Dick Sharples

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Dick Sharples
Born 7 June 1927
Manchester, England
Died 19 October 2015(2015-10-19) (aged 88)
London England
Occupation Scriptwriter
Nationality British
Period 1956-2015
Genre Television
Notable works Joan and Leslie (1956-1958)
Three Live Wires (1961)
In Loving Memory (1969, 1979-1986)
Hallelujah! (1981-1984)
Farrington of the F.O. (1986-1987)

Dick Sharples (7 June 1927 – 19 October 2015) was a British TV scriptwriter of British sitcoms. He has also written novels, plays and drama series (for both television and radio).

Life and career[edit]

Dick Sharples was born in Manchester.[1] He began his career as a cartoonist and a writer for a Manchester Advertising Agency.[2] One of the agency's customers was comedian Al Read who ran a meat pie company called H. Read and Son. Sharples wrote the tagline "potatoes and meat, simply heat" for the company's fritters.

A chance meeting with a local, jobbing printer called Archie Carmichael led to Sharples writing his first novel whilst still a teenager. The Man Who Rode By Night was a 40,000 word Western, and led to Sharples being paid 21 shillings for every thousand words.

One of Sharples' first television writing credits was for the 1956 ATV series Joan and Leslie, starring Harry Towb and Noel Dyson. Other early television work included writing episodes of soap opera Compact, drama series The Saint, and Dixon of Dock Green. Early screenplays included collaborating with Gerald Kelsey (one of the Joan and Leslie co-writers) on the 1961 comedy film The Golden Rabbit which starred Willoughby Goddard.

Up to now, Sharples had concentrated on delivering scripts for other peoples' series. This was, however soon to change. In 1969 Sharples wrote a one-off comedy episode called In Loving Memory. Broadcast on 4 November 1969, the story was based in a rural Yorkshire undertakers. It starred Edward Chapman as Jeremiah Unsworth, and Marjorie Rhodes as his wife Ivy. Also cast was Christopher Beeny as Ivy's slightly silly nephew. Almost ten years later, the Unsworths returned to television in a seven part series. Christopher Beeny returned to the role of nephew Billy, but the other roles were re-cast. Thora Hird took on the role of Ivy, whilst Freddie Jones played Jeremiah. The first episode of the series was broadcast on 21 May 1979 and ran for five series, the final episode being broadcast on 27 March 1986. In the long gap between the pilot and the first series, Sharples worked on many other series, including a four-year stint as script editor on the UK version of General Hospital.

Sharples had proved himself as a writer who could carry a long-running series, so it was inevitable that further shows would follow. In 1981, Sharples penned another Thora Hird comedy vehicle called Hallelujah!. Running for two series, it was set in a Northern branch of the Salvation Army and co-starred Patsy Rowlands.

With In Loving Memory coming to an end, Sharples turned to writing Farrington of the F.O., a sitcom starring Angela Thorne as the eponymous Farrington. Set in a British consulate in an unidentified Latin American country, the series co-starred Joan Sims who had made several guest appearances for Sharples in In Loving Memory. For the second series, the title was modified to simply Farrington, and the show came to an end after 14 episodes. On 19 October 2015, he died at the age of 88.[3]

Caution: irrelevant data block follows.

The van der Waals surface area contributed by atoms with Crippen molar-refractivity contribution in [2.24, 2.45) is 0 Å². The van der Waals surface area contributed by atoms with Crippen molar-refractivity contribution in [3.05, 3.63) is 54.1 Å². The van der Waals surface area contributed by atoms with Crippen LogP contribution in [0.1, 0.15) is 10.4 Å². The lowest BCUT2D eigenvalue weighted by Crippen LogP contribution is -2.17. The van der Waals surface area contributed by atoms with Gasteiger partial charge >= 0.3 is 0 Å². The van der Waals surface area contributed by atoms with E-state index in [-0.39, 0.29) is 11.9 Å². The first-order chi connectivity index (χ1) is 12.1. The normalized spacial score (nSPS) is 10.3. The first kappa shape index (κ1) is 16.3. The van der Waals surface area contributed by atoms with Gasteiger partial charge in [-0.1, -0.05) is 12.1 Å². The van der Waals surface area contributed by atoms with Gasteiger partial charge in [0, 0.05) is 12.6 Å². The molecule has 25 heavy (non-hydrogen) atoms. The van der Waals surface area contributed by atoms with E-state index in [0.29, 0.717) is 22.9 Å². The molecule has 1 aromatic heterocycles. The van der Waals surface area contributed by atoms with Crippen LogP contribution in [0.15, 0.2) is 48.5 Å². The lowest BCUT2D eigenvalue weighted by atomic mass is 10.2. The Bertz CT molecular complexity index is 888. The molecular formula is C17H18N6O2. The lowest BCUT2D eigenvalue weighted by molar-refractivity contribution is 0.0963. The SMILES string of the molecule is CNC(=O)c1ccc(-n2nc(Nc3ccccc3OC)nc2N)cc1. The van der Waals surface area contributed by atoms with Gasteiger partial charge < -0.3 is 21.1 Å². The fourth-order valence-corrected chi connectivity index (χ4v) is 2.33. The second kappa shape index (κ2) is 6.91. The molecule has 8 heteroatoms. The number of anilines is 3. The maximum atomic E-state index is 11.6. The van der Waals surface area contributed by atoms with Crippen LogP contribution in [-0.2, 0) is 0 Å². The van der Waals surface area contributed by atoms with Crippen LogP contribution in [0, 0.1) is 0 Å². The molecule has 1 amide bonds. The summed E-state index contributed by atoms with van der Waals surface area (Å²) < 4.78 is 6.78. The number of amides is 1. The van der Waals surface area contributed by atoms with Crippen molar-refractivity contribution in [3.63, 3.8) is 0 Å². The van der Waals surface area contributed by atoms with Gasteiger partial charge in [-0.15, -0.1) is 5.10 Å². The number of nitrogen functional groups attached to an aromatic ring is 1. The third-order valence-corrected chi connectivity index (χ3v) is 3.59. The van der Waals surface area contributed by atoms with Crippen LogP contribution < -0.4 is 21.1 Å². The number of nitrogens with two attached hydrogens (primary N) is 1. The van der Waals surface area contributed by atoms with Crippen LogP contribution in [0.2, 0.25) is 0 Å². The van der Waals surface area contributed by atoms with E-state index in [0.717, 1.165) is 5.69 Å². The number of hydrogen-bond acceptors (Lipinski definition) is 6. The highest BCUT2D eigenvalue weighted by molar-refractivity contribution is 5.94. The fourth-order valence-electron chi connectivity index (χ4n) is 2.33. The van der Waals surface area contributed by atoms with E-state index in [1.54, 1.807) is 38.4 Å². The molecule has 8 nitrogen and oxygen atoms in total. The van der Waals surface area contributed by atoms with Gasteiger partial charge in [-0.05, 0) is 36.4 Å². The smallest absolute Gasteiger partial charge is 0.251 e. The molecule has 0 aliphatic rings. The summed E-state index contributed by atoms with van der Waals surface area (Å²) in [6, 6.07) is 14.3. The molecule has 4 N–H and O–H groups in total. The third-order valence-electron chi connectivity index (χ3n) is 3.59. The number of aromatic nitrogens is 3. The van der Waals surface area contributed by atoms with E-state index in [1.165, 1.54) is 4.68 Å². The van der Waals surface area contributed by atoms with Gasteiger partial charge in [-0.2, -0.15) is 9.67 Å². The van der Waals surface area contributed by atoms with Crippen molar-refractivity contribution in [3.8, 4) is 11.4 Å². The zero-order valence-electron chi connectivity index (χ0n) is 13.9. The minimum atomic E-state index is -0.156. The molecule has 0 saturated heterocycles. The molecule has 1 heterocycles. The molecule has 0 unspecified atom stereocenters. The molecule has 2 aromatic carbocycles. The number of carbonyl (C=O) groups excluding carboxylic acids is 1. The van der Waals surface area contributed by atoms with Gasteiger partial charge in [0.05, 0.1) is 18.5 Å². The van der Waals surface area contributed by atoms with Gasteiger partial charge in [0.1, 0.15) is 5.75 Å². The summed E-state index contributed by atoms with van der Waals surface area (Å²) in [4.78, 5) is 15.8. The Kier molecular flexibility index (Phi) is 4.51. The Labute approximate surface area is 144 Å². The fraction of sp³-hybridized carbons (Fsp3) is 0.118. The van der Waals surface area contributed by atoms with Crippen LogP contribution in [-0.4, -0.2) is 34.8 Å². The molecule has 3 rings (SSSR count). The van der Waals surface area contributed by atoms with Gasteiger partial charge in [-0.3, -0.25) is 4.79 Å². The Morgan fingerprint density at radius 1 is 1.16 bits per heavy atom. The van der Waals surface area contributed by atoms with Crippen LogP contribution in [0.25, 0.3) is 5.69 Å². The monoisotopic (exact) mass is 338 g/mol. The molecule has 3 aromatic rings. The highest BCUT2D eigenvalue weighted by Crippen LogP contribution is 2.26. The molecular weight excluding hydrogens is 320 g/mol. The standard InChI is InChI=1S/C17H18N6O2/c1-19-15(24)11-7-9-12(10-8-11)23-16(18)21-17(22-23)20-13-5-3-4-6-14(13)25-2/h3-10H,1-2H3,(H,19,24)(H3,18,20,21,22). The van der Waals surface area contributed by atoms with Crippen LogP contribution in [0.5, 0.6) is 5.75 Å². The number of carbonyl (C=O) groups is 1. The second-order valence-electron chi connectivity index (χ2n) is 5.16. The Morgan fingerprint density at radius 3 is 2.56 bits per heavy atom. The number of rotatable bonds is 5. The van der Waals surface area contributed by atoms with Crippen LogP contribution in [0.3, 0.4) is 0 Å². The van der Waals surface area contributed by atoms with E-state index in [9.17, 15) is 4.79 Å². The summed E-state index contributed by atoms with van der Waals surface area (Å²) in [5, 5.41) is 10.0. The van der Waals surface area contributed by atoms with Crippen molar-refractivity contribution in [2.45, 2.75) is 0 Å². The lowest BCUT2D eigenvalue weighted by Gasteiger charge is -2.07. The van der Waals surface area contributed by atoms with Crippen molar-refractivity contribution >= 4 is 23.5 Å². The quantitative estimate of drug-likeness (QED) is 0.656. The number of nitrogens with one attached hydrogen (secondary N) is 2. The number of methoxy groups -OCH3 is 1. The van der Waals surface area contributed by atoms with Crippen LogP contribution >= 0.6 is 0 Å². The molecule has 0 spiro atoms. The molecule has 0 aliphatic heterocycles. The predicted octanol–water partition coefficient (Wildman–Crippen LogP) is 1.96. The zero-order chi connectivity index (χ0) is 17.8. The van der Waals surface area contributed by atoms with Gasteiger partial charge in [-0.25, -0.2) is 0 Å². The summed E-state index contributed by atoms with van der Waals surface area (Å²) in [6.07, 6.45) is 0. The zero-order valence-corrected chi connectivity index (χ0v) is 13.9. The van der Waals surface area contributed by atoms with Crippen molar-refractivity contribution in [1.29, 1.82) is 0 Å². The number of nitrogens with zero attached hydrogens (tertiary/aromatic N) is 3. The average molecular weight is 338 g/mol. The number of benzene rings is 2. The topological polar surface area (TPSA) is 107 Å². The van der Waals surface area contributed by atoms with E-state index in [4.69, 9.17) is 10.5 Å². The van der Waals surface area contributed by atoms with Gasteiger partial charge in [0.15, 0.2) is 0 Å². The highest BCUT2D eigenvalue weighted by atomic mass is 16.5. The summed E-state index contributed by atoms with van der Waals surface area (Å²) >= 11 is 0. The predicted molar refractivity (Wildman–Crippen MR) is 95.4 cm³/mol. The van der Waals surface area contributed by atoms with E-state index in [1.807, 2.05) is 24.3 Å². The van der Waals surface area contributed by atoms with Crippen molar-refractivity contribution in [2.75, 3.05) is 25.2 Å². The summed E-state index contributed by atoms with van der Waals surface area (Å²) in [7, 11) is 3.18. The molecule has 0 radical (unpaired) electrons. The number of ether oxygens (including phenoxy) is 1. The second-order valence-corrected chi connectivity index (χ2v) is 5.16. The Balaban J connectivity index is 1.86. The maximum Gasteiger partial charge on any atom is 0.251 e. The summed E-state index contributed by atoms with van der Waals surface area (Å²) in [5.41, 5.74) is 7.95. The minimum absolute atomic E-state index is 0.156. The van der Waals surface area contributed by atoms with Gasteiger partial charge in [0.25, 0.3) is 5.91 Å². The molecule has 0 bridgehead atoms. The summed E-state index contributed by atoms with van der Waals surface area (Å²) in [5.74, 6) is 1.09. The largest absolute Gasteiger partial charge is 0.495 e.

Later career[edit]

After writing a 1990 episode of the Thames Television series The Bill, Sharples was contacted by Belgische Radio en Televisie about their proposed re-make of In Loving Memory. Renamed R.I.P., many episodes followed the original Sharples storylines, and the series ran from 1992 - 1994.

Also in 1990, Sharples published another novel Soap in the Afternoon: The Secret Life of Angie St. Clair, Night Nurse Extraordinary, followed by Getting Even: The Biggest Heist in History in 2007, which is hoped to be made into a major movie. Sharples has written other novels, "Idunno Jenkins and the River of No return", and "Village in Aspic" (Both were published as ebooks in 2012), along with the autobiographical "I Found the Time" and "Situation Tragedy" (Both from 2012). All his books are now available as ebooks on Amazon and willowebooks.

Selected TV writing credits[edit]

  • Joan and Leslie (1956)
  • All Aboard (1958)
  • No Hiding Place (1960)
  • Compact (1962)
  • The Saint (1962)
  • United! (1965)
  • Adam Adamant Lives! (1966-7)
  • Dr. Finlay's Casebook (1965-9)
  • Joan and Leslie (1969)
  • Never Mind the Quality, Feel the Width (1971)
  • In Loving Memory (1969, 1979–86)
  • Hallelujah! (1983-4)
  • Farrington of the F.O. (1986-7)
  • The Bill (1990)

Selected radio writing credit[edit]

  • Dr Finlay's Casebook (1970-2)

Selected film writing credits[edit]

  • The Golden Rabbit (1961)
  • George and Mildred (1980)

Unmade television script[edit]

  • Doctor Who: The Prison in Space, aka The Amazons (late 1960s) NB This script was made into a non-full-cast radio drama by Big Finish Productions in 2011.

References[edit]

  1. ^ Born in Manchester http://www.amazon.co.uk/dp/1434301192 Information taken from the cover of his book Getting Even Retrieved 5 October 2009
  2. ^ Early Career http://www.scribd.com/doc/5302191/Testy Interview Retrieved 5 October 2009
  3. ^ http://announcements.telegraph.co.uk/deaths/195857/dick-sharples-in-loving-memory

External links[edit]